With the Perseid Meteor Shower reaching its peak in mid-August, we can expect to see many bright “shooting stars”– as meteors are incorrectly called – during the nights from August 9th to 14th, with the maximum activity expected after midnight (especially from 2:00 a.m. to 5:00 a.m.) on the night of August 11-12. (Fortunately, local moonset that night is at about 1:20 a.m..) For the peak hours, I would advise finding a place away from any form of light pollution, relaxing on a reclining lawn chair (with blanket and insect repellent), and observing for several hours looking to the eastern or northern part of the sky, though these meteors may appear in any part of the sky. Record the numbers of meteors seen per hour. I would be interested in hearing results.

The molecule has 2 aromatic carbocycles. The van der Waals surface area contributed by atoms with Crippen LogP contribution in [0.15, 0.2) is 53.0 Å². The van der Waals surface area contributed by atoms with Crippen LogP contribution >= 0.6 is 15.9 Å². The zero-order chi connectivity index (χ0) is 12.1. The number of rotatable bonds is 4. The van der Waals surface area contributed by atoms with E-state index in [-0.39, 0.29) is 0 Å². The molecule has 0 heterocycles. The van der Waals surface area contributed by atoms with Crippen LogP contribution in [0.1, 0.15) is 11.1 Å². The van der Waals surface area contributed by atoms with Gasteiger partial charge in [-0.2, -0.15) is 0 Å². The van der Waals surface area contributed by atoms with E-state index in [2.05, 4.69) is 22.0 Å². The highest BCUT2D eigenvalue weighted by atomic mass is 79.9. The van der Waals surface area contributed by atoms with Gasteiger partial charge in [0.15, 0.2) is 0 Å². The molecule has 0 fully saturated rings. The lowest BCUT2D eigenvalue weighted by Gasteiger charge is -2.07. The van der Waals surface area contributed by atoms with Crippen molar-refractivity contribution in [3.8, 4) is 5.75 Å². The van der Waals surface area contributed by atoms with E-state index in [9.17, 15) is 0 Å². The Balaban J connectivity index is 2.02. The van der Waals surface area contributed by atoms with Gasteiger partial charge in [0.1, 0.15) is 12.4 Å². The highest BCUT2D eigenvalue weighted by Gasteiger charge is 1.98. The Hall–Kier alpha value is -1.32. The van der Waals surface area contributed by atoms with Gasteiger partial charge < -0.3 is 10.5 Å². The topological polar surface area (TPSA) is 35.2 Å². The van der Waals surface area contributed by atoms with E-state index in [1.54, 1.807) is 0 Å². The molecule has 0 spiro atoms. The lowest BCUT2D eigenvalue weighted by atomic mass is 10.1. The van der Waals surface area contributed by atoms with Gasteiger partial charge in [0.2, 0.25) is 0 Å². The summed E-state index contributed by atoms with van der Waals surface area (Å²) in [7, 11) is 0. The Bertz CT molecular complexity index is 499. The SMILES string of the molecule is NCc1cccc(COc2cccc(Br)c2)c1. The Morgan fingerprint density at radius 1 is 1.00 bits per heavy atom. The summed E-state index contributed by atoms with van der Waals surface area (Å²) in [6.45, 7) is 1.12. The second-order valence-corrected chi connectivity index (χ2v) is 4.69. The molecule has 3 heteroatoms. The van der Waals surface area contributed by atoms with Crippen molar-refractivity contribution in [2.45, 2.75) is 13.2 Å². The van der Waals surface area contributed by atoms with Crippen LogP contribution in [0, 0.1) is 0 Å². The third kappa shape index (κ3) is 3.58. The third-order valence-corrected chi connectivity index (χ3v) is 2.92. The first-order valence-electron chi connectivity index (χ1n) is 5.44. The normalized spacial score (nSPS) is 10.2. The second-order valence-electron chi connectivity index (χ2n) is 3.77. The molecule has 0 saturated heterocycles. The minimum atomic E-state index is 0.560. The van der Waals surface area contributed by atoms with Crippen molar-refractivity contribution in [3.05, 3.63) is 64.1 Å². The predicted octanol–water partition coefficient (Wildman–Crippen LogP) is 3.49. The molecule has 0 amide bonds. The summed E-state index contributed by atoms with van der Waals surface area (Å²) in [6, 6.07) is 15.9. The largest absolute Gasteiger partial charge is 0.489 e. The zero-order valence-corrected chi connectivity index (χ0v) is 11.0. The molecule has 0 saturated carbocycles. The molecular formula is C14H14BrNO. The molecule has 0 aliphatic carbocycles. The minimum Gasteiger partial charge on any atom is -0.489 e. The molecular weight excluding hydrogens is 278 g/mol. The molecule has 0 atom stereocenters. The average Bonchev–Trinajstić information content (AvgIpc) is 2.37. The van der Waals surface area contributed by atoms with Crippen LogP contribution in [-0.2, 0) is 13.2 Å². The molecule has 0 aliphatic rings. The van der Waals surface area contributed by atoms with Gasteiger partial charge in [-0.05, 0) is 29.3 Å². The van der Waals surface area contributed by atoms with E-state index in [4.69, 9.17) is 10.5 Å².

Though this month brings us to another “eclipse season”, neither one of its two eclipses is visible from any part of central Canada. At New Moon, a total solar eclipse is visible from Canada’s High Arctic and parts of China on August 1st, and at Full Moon, a partial lunar eclipse is visible from Africa, Europe, and Asia on August 16/17.

More information about observing the spring and summer sky is available in the book entitled “The Beginner’s Observing Guide” which is now available at Sharbot Lake Pharmacy.